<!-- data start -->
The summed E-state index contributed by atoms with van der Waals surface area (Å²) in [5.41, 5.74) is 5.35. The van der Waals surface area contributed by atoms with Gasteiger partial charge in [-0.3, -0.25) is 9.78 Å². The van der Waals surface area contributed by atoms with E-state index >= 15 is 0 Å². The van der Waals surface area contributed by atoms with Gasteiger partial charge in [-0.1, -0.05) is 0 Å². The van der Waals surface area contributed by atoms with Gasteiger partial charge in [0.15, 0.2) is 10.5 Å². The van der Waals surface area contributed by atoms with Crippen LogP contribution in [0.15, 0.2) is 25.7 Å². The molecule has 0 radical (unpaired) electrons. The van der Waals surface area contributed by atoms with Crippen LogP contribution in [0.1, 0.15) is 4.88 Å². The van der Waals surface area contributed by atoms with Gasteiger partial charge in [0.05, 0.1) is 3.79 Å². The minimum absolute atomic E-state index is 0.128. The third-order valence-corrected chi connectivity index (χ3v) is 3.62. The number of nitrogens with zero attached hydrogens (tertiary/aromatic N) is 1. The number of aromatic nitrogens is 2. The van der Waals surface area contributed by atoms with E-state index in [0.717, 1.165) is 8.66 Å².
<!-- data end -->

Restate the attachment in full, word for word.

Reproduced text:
The summed E-state index contributed by atoms with van der Waals surface area (Å²) in [5.41, 5.74) is 5.35. The van der Waals surface area contributed by atoms with Gasteiger partial charge in [-0.3, -0.25) is 9.78 Å². The van der Waals surface area contributed by atoms with E-state index >= 15 is 0 Å². The van der Waals surface area contributed by atoms with Gasteiger partial charge in [-0.1, -0.05) is 0 Å². The van der Waals surface area contributed by atoms with Gasteiger partial charge in [0.15, 0.2) is 10.5 Å². The van der Waals surface area contributed by atoms with Crippen LogP contribution in [0.15, 0.2) is 25.7 Å². The molecule has 0 radical (unpaired) electrons. The van der Waals surface area contributed by atoms with Crippen LogP contribution in [0.1, 0.15) is 4.88 Å². The van der Waals surface area contributed by atoms with Gasteiger partial charge in [0.05, 0.1) is 3.79 Å². The minimum absolute atomic E-state index is 0.128. The third-order valence-corrected chi connectivity index (χ3v) is 3.62. The number of nitrogens with zero attached hydrogens (tertiary/aromatic N) is 1. The number of aromatic nitrogens is 2. The van der Waals surface area contributed by atoms with E-state index in [0.717, 1.165) is 8.66 Å².